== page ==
" The use of flame retardants in wires and cables must maintain the physical, rheological and electrical properties of the polymers to a level sufficient to ensure their safe and proper functioning. "
Taking into the account the amount of electrical and electronic equipment we use everyday, there is a jungle of cables to be found in every building, road side signalling, transport system engineering and so on!
50 years ago, cable insulation was usually made of textiles, which not only created a risk of exposed wires, but could also affect a wire’s electrical performance. Since then, strong and durable plastics have been developed and used as insulation material, which also offer vastly improved electrical properties. This has been particularly important for cables, which transfer data between interfacing devices, such as between a computer and a printer, which require particularly efficient plastics.
With the exception of chlorinated and fluorinated polymers, wire and cable insulation materials are typically good combustibles (internal and external cables for electrical and electronic appliances only).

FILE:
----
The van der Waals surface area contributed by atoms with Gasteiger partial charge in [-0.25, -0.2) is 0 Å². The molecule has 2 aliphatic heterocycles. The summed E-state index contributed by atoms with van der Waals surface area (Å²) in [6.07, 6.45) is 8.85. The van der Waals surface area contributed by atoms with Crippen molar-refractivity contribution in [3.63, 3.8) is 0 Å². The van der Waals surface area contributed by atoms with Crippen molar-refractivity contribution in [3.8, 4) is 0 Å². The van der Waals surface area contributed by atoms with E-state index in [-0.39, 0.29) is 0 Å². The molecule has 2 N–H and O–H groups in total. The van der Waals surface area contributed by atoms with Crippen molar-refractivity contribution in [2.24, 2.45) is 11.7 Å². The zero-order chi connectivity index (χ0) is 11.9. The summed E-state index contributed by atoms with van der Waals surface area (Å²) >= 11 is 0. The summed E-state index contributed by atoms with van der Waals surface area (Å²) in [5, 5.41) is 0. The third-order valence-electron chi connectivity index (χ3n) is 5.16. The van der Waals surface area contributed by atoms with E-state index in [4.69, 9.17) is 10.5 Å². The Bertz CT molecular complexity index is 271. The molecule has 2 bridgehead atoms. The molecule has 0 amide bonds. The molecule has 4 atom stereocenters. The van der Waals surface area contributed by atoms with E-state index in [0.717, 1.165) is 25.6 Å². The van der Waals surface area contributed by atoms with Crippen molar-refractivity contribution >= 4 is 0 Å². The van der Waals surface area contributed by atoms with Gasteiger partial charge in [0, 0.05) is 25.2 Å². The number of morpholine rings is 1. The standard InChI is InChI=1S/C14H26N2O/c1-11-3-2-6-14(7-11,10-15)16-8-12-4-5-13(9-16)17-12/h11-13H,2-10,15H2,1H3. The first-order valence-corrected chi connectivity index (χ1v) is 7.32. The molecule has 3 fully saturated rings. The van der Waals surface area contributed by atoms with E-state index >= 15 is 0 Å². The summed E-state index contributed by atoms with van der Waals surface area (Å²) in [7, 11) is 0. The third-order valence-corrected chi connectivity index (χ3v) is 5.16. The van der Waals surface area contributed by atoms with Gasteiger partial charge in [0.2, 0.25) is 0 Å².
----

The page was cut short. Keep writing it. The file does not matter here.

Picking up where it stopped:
One single set of computer cabling is estimated to result in 400g of cable per m2 of office space - a potential heat emission in a fire of 4 MJ/m2.
To decrease the fire hazard, flame retardants are used to reduce flammability. Apart from the ignition risk in the event of overheating, short circuits or electrical faults, the specific risk associated with wires and cables is their ability to spread the fire to the socket, curtains or wall, or to the equipment itself.
Material challenges in wires and cables insulation
Beyond flammability, the flame retardants used in E&E wires, cables and cords directly influence the properties listed below. The flame retardant polymer systems currently in use have been carefully developed and selected to meet a large number of technical and economic challenges, in particular, they must:
- Have outstanding electrical insulation properties
- Have excellent physical properties